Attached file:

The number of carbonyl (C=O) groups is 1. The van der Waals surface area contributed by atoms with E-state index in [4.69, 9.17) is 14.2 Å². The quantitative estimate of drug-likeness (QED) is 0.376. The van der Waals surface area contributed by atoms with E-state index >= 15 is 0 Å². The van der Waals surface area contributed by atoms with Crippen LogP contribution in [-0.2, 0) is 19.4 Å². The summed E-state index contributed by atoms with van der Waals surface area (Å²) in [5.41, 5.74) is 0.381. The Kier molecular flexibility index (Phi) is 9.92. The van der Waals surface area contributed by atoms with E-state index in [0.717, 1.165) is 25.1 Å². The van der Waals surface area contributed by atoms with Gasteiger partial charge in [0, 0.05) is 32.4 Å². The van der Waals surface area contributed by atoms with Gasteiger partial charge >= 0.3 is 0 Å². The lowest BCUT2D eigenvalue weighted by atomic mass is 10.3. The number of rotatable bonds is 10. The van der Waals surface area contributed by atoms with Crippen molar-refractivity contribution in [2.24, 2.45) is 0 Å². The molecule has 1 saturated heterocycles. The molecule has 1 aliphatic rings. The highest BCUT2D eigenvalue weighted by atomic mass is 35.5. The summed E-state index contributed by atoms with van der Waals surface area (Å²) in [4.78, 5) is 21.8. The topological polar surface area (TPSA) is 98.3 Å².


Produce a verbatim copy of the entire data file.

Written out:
The number of carbonyl (C=O) groups is 1. The van der Waals surface area contributed by atoms with E-state index in [4.69, 9.17) is 14.2 Å². The quantitative estimate of drug-likeness (QED) is 0.376. The van der Waals surface area contributed by atoms with E-state index >= 15 is 0 Å². The van der Waals surface area contributed by atoms with Crippen LogP contribution in [-0.2, 0) is 19.4 Å². The summed E-state index contributed by atoms with van der Waals surface area (Å²) in [5.41, 5.74) is 0.381. The Kier molecular flexibility index (Phi) is 9.92. The van der Waals surface area contributed by atoms with E-state index in [0.717, 1.165) is 25.1 Å². The van der Waals surface area contributed by atoms with Gasteiger partial charge in [0, 0.05) is 32.4 Å². The van der Waals surface area contributed by atoms with Gasteiger partial charge >= 0.3 is 0 Å². The lowest BCUT2D eigenvalue weighted by atomic mass is 10.3. The number of rotatable bonds is 10. The van der Waals surface area contributed by atoms with Crippen molar-refractivity contribution in [2.24, 2.45) is 0 Å². The molecule has 1 saturated heterocycles. The molecule has 1 aliphatic rings. The highest BCUT2D eigenvalue weighted by atomic mass is 35.5. The summed E-state index contributed by atoms with van der Waals surface area (Å²) in [4.78, 5) is 21.8. The topological polar surface area (TPSA) is 98.3 Å².